Norway joins EU’s Galileo satellite navigation project
OSLO (AFP) — Norway said Friday it will stump up close to 70 million euros in funding for the European Union’s satellite navigation project Galileo.
The Norwegian government will give a boost by providing 68.9 million euros (92.5 million dollars) towards the 3.4 billion euro project.
While Norway is not a member of the 27-member bloc, the country’s economy and business minister Sylvia Brustad said it was important that Oslo took part in Galileo’s development.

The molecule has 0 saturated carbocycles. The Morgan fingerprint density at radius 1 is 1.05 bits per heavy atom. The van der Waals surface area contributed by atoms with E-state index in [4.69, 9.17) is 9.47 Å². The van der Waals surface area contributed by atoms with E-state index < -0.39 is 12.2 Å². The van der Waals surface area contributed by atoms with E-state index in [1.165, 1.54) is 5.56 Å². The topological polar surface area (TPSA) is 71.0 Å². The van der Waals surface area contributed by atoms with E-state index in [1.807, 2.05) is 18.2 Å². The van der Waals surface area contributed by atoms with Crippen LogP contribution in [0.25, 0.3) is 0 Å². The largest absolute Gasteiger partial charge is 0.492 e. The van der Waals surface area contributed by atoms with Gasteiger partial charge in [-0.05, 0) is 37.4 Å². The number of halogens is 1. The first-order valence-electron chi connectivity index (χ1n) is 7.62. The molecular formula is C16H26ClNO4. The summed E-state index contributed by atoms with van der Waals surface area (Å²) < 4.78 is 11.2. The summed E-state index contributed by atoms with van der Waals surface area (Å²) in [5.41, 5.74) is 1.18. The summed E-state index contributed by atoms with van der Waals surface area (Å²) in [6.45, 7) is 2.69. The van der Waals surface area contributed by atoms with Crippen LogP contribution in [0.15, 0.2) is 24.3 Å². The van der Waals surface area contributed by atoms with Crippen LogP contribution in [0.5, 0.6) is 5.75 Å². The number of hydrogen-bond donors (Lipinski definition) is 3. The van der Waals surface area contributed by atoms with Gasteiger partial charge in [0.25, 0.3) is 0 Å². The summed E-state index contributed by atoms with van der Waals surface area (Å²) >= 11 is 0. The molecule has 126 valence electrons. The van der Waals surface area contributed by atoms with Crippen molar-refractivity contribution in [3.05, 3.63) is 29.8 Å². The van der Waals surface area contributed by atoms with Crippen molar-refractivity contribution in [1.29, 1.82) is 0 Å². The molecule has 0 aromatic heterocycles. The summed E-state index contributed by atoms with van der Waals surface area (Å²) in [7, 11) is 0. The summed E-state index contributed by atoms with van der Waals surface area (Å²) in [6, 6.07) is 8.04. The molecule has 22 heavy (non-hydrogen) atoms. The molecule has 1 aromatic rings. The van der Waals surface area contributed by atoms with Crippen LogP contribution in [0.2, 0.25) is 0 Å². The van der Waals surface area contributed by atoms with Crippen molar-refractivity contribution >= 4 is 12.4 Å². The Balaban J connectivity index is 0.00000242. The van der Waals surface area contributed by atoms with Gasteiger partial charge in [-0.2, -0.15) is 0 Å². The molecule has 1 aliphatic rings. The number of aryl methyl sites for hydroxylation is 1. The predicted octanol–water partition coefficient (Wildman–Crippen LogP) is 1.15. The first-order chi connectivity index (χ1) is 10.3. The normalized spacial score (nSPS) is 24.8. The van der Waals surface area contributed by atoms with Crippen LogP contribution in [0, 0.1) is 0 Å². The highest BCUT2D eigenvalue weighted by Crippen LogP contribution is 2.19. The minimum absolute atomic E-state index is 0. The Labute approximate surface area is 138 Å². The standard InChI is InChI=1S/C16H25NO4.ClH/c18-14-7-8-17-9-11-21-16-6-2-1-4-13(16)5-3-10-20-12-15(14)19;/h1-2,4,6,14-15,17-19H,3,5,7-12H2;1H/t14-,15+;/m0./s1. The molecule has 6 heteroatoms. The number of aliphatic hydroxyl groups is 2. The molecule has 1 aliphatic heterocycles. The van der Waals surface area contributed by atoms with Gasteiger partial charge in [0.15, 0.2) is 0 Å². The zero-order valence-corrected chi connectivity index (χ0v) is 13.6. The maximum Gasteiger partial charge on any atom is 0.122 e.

“The project will be of huge importance for the development of the European space industry and it is therefore important that Norwegian businesses are now able to compete,” Brustad said in a statement.
The EU has previously struggled to secure financing for Galileo, which is expected to be launched in 2013 as a rival to the US Global Positioning System (GPS), and had to release unused funds from the bloc’s massive agricultural budget.
In September, the European Commission and the European Space Agency, which includes Norway as a member, shortlisted 11 European firms which are bidding for future contracts connected to Galileo.
Two test satellites, Giove-A and Giove-B, were launched in December 2005 and April 2008. When fully operational, Galileo will use as many as 30 satellites.